Rich Get Richer And The Poor Get Prison The Subscription

Author: Jeffrey Reiman
Publisher: Routledge
ISBN: 131734295X
Size: 64.85 MB
Format: PDF
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Illustrates the issue of economic inequality within the American justice system. The best-selling text, The Rich Get Richer and the Poor Get Prison contends that the criminal justice system is biased against the poor from start to finish. The authors argue that even before the process of arrest, trial, and sentencing, the system is biased against the poor in what it chooses to treat as crime. The authors show that numerous acts of the well-off--such as their refusal to make workplaces safe, refusal to curtail deadly pollution, promotion of unnecessary surgery, and prescriptions for unnecessary drugs--cause as much harm as the acts of the poor that are treated as crimes. However, the dangerous acts of the well-off are almost never treated as crimes, and when they are, they are almost never treated as severely as the crimes of the poor. Not only does the criminal justice system fail to protect against the harmful acts of well-off people, it also fails to remedy the causes of crime, such as poverty. This results in a large population of poor criminals in our prisons and in our media. The authors contend that the idea of crime as a work of the poor serves the interests of the rich and powerful while conveying a misleading notion that the real threat to Americans comes from the bottom of society rather than the top. Learning Goals Upon completing this book, readers will be able to: Examine the criminal justice system through the lens of the poor. Understand that much of what goes on in the criminal justice system violates one’s own sense of fairness. Morally evaluate the criminal justice system’s failures. Identify the type of legislature that is biased against the poor.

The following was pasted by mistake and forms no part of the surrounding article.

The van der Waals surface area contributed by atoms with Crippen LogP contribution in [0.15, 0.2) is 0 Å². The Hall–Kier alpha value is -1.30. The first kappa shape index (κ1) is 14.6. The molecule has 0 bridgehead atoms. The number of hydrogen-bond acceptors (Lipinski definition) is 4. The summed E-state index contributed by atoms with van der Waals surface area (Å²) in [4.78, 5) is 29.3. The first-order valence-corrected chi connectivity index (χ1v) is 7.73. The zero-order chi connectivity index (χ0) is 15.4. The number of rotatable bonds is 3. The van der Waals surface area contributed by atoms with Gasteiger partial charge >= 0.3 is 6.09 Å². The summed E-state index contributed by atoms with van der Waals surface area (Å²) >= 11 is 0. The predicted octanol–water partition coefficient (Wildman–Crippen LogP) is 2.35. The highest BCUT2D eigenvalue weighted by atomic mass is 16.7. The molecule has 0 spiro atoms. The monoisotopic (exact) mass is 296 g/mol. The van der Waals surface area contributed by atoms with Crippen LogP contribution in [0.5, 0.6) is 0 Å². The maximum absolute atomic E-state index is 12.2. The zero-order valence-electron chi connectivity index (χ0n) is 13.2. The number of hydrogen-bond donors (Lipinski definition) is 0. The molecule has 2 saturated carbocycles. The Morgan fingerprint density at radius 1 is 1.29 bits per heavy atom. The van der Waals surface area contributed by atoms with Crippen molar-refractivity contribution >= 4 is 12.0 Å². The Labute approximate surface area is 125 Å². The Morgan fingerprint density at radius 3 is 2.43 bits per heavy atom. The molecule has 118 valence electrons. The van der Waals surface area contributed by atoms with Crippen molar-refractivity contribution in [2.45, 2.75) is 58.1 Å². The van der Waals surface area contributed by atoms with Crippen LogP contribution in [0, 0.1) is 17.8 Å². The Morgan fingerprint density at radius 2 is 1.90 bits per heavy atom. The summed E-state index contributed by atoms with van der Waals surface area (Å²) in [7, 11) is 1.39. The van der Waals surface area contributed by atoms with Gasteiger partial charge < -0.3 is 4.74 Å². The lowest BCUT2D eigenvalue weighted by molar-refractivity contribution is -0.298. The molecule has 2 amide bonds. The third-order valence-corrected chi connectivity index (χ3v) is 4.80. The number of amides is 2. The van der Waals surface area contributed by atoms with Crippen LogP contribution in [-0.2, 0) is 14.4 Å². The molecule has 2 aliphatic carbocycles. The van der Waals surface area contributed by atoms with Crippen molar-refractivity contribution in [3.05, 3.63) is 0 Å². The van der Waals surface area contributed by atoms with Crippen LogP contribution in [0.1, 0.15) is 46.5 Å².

And The Poor Get Prison

Author: Jeffrey H. Reiman
Publisher: Allyn & Bacon
ISBN: 9780205193684
Size: 35.50 MB
Format: PDF, ePub, Mobi
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Criminal justice expert Reiman argues that current criminal justice policy is intended to benefit the rich and powerful by maintaining an apparent threat of crime by poor people, rather than reducing crime. Reiman presents evidence that the criminal justice system is biased against the poor from start to finish.

Class Race Gender And Crime

Author: Gregg Barak
Publisher: Rowman & Littlefield
ISBN: 1442268891
Size: 35.78 MB
Format: PDF